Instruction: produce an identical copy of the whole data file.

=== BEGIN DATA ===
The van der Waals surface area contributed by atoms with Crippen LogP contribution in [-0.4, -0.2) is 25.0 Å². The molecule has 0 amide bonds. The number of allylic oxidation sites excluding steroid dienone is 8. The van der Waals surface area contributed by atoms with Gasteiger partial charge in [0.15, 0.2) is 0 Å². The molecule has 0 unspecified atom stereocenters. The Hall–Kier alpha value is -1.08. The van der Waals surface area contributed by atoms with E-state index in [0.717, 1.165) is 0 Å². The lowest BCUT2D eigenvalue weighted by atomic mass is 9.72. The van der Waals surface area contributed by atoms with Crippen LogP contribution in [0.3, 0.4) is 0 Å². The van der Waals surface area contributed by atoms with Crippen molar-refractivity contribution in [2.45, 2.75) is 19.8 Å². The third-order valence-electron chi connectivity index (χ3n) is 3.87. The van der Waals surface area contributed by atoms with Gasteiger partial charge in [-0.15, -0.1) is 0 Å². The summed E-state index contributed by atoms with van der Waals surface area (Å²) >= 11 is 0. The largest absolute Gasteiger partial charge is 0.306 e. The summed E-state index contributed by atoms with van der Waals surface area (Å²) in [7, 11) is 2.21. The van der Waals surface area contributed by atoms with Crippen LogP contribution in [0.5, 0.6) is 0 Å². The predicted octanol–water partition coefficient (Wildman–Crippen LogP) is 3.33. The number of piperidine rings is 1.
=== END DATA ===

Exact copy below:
The van der Waals surface area contributed by atoms with Crippen LogP contribution in [-0.4, -0.2) is 25.0 Å². The molecule has 0 amide bonds. The number of allylic oxidation sites excluding steroid dienone is 8. The van der Waals surface area contributed by atoms with Gasteiger partial charge in [0.15, 0.2) is 0 Å². The molecule has 0 unspecified atom stereocenters. The Hall–Kier alpha value is -1.08. The van der Waals surface area contributed by atoms with E-state index in [0.717, 1.165) is 0 Å². The lowest BCUT2D eigenvalue weighted by atomic mass is 9.72. The van der Waals surface area contributed by atoms with Crippen LogP contribution in [0.3, 0.4) is 0 Å². The van der Waals surface area contributed by atoms with Crippen molar-refractivity contribution in [2.45, 2.75) is 19.8 Å². The third-order valence-electron chi connectivity index (χ3n) is 3.87. The van der Waals surface area contributed by atoms with Gasteiger partial charge in [-0.15, -0.1) is 0 Å². The summed E-state index contributed by atoms with van der Waals surface area (Å²) >= 11 is 0. The largest absolute Gasteiger partial charge is 0.306 e. The summed E-state index contributed by atoms with van der Waals surface area (Å²) in [7, 11) is 2.21. The van der Waals surface area contributed by atoms with Crippen LogP contribution in [0.5, 0.6) is 0 Å². The predicted octanol–water partition coefficient (Wildman–Crippen LogP) is 3.33. The number of piperidine rings is 1.